One of the infants who became infected Jan. 25 at the clinic is the 11-month old whose family flew to Hawaii.
Another is a 10-month-old child who was hospitalized Friday with measles symptoms, but whose test results have not been confirmed. This baby went to the Baldwin Academy day care center and the Murray Callan Swim School, both in Pacific Beach.
A third child suspected of contracting measles Jan. 25 at the clinic is a 2-year-old who attended Alcott Elementary School's Infant & Toddler Development Program in Clairemont. On Feb. 6, the youngster also briefly visited the School of the Madeleine, also in Clairemont.
Dr. Alisa Lawrie, a pediatrician at the clinic, said one child now known to have measles came in with only a fever and had not developed the characteristic rash. Because measles is so rare now, she said, "there was nothing to indicate it was more serious. We thought he just had a viral illness and sent him home."
Lawrie said the outbreak should send a clear message to parents about the danger of not vaccinating their children.
"This could have been prevented if we had a fully vaccinated public," she said. "But there's a lot of misinformation about vaccines, and more and more parents are choosing not to vaccinate their children."
"Measles is very very contagious," said Dr. Stuart Cohen, a pediatrician and president-elect of the San Diego County Medical Society. "Kids under a year who haven't received the routine vaccination are at risk of getting sick, and that's what will happen if we start getting higher percentages of parents not vaccinating their children."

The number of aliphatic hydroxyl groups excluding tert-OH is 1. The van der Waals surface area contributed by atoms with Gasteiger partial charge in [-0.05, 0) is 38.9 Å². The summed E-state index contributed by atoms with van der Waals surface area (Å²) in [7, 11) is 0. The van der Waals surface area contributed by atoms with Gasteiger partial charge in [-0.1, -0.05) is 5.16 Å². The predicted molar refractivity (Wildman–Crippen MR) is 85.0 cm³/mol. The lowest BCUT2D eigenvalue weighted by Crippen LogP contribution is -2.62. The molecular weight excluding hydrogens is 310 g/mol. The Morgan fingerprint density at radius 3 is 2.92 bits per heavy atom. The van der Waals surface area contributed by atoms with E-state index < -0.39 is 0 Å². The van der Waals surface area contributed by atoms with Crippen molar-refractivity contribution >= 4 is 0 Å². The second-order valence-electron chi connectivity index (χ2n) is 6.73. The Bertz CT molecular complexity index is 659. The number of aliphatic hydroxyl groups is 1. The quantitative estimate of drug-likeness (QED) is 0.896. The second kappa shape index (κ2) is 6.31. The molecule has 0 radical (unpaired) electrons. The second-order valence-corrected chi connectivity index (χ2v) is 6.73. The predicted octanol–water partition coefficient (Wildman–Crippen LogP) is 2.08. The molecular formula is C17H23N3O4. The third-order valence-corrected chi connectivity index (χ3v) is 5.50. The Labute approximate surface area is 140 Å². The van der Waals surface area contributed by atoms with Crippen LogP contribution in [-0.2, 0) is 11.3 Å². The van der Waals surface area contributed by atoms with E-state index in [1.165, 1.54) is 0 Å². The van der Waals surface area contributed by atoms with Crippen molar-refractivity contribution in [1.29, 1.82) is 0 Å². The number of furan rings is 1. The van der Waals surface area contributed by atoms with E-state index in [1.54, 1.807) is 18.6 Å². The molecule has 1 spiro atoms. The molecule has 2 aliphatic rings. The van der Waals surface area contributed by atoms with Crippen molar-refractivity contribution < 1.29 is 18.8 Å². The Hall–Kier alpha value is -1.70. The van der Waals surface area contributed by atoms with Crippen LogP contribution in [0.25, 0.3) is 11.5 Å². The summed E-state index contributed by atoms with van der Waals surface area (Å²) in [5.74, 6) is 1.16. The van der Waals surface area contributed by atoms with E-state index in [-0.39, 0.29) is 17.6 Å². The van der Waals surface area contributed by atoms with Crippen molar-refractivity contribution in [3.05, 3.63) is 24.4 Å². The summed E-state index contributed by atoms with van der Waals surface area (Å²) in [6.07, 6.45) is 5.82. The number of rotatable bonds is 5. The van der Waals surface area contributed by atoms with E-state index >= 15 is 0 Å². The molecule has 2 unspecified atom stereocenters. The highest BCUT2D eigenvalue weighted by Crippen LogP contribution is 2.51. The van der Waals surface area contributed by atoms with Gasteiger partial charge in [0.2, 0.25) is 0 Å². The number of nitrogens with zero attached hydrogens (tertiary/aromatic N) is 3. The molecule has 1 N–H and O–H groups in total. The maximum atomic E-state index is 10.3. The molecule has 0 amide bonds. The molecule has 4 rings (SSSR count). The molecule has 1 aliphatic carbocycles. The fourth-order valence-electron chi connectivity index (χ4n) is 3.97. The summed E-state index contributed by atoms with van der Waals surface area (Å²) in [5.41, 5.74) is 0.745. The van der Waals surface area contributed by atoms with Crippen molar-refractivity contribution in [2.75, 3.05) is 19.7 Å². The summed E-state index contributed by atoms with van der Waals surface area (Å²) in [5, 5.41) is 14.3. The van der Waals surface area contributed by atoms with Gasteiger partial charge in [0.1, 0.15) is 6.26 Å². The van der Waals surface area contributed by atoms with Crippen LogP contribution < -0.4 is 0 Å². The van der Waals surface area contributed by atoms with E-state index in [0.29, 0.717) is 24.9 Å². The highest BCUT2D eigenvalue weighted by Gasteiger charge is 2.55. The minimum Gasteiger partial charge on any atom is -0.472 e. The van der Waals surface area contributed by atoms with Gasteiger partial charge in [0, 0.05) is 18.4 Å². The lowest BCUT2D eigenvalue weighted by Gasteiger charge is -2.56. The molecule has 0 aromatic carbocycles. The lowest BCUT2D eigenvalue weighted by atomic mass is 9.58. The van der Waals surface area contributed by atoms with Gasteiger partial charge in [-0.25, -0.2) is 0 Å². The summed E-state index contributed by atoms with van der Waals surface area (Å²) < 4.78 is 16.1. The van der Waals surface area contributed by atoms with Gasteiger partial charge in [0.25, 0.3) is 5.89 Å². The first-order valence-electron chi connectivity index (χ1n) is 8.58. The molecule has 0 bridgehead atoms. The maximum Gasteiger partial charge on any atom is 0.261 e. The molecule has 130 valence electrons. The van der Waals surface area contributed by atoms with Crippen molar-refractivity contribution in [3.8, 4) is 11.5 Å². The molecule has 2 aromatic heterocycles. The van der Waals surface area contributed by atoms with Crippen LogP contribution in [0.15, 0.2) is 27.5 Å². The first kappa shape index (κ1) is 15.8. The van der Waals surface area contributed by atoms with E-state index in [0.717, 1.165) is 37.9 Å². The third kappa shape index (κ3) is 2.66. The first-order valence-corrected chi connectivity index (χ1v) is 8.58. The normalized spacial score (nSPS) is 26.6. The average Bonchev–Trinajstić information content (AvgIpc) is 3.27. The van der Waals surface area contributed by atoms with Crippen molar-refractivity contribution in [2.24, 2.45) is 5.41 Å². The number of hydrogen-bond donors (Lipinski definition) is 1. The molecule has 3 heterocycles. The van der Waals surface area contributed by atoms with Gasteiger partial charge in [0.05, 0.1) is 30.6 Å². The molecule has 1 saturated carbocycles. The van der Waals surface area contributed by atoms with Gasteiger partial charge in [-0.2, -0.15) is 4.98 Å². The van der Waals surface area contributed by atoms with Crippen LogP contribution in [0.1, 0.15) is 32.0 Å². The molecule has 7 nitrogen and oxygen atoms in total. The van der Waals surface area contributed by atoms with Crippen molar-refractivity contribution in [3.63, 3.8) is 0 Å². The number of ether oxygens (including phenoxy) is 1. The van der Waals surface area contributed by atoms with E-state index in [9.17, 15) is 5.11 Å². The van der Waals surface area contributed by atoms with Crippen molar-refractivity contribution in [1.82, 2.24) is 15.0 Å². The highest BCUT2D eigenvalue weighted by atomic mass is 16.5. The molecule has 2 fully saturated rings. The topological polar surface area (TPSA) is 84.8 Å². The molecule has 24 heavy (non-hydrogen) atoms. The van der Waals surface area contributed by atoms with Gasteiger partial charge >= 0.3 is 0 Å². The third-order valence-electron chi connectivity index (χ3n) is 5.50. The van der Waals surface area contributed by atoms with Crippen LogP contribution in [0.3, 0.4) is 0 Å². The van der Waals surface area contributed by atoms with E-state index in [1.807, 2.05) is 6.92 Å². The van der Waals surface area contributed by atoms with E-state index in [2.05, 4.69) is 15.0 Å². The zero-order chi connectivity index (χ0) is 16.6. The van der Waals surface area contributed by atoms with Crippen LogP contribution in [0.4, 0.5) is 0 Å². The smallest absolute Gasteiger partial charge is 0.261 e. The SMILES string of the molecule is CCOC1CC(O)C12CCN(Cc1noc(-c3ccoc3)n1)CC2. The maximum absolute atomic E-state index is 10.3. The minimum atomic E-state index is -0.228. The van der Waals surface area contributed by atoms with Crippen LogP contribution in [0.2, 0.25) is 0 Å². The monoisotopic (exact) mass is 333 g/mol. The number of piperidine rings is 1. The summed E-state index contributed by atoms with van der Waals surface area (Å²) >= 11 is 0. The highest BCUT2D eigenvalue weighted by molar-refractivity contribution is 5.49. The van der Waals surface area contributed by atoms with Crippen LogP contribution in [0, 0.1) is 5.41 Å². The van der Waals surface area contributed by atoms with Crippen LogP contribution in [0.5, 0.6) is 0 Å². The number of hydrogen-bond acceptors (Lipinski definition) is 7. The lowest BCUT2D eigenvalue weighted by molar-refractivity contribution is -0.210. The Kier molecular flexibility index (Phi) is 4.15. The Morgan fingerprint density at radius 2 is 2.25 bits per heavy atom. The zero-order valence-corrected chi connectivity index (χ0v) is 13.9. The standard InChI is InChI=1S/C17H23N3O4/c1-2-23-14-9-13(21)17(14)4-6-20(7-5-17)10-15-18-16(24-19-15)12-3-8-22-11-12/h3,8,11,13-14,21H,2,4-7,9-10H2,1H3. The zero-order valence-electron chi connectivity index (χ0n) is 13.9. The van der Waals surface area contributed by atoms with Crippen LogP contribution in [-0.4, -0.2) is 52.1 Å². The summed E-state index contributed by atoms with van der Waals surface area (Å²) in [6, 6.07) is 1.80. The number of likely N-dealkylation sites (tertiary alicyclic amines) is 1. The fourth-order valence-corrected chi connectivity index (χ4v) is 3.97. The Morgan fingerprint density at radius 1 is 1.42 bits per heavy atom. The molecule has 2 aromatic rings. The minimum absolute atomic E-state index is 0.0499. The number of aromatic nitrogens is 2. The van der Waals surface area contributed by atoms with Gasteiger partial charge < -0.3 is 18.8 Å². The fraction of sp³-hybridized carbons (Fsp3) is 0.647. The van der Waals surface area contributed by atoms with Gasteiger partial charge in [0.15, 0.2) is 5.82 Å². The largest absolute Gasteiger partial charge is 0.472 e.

Under state law, parents can decline to have their children vaccinated based on medical, religious or personal reasons. Many have done so out of fear - which doctors say is unfounded - that the vaccine may cause autism. The vaccine does not contain thimerosal, a compound that some people link to autism.
Officials for the Baldwin Academy and the Callan swim school said they have been besieged with phone calls from the public. They are upset that health officials released the names of their businesses when they did nothing wrong.
Wooten emphasized that the schools and programs were not to blame.
"It is not a reflection of the care or level of service provided at these facilities," she said.
Measles was widespread in the United States before a vaccine was developed in the early 1960s. At that time, many parents would be grateful when their children got measles. The infection meant their children would be immunized for the rest of their lives.
Today, immunization rates throughout San Diego County average 1.6 percent in preschool students and 2.5 percent in kindergarteners, Wooten said.
Ten percent of the children at the San Diego Cooperative Charter School, where the 7-year-old who started the outbreak is a student, were not vaccinated. That's the highest percentage rate of unvaccinated students in the San Diego Unified School District, said district nurse Eileen Griffiths.
Students whose parents decline vaccination have been barred from returning to their schools or programs until Feb. 26, when health officials believe their risk of becoming infected or infecting others would have passed.